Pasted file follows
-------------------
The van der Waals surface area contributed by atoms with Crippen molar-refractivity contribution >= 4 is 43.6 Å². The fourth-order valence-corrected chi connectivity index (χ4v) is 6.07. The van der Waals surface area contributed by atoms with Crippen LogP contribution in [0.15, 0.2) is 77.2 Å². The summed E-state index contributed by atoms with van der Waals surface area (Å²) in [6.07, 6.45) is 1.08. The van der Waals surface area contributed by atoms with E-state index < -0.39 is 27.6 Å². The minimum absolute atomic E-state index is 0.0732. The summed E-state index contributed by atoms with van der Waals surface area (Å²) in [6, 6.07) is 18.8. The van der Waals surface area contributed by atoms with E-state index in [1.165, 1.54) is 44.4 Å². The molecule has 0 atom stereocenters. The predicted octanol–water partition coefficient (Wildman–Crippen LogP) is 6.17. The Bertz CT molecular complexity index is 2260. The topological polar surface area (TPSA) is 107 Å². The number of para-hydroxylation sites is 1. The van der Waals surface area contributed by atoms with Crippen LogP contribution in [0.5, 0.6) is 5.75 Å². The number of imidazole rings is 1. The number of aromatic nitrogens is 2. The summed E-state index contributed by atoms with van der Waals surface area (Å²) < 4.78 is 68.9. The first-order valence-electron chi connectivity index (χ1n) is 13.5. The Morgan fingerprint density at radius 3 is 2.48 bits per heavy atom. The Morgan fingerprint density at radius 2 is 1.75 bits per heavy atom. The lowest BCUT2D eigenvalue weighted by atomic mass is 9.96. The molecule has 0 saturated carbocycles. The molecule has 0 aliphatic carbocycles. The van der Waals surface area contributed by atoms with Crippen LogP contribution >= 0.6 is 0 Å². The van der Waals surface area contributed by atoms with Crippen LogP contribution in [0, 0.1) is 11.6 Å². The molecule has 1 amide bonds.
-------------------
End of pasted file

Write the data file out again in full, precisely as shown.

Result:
The van der Waals surface area contributed by atoms with Crippen molar-refractivity contribution >= 4 is 43.6 Å². The fourth-order valence-corrected chi connectivity index (χ4v) is 6.07. The van der Waals surface area contributed by atoms with Crippen LogP contribution in [0.15, 0.2) is 77.2 Å². The summed E-state index contributed by atoms with van der Waals surface area (Å²) in [6.07, 6.45) is 1.08. The van der Waals surface area contributed by atoms with E-state index < -0.39 is 27.6 Å². The minimum absolute atomic E-state index is 0.0732. The summed E-state index contributed by atoms with van der Waals surface area (Å²) in [6, 6.07) is 18.8. The van der Waals surface area contributed by atoms with E-state index in [1.165, 1.54) is 44.4 Å². The molecule has 0 atom stereocenters. The predicted octanol–water partition coefficient (Wildman–Crippen LogP) is 6.17. The Bertz CT molecular complexity index is 2260. The topological polar surface area (TPSA) is 107 Å². The number of para-hydroxylation sites is 1. The van der Waals surface area contributed by atoms with Crippen LogP contribution in [0.5, 0.6) is 5.75 Å². The number of imidazole rings is 1. The number of aromatic nitrogens is 2. The summed E-state index contributed by atoms with van der Waals surface area (Å²) < 4.78 is 68.9. The first-order valence-electron chi connectivity index (χ1n) is 13.5. The Morgan fingerprint density at radius 3 is 2.48 bits per heavy atom. The Morgan fingerprint density at radius 2 is 1.75 bits per heavy atom. The lowest BCUT2D eigenvalue weighted by atomic mass is 9.96. The molecule has 0 saturated carbocycles. The molecule has 0 aliphatic carbocycles. The van der Waals surface area contributed by atoms with Crippen LogP contribution >= 0.6 is 0 Å². The van der Waals surface area contributed by atoms with Crippen LogP contribution in [0, 0.1) is 11.6 Å². The molecule has 1 amide bonds.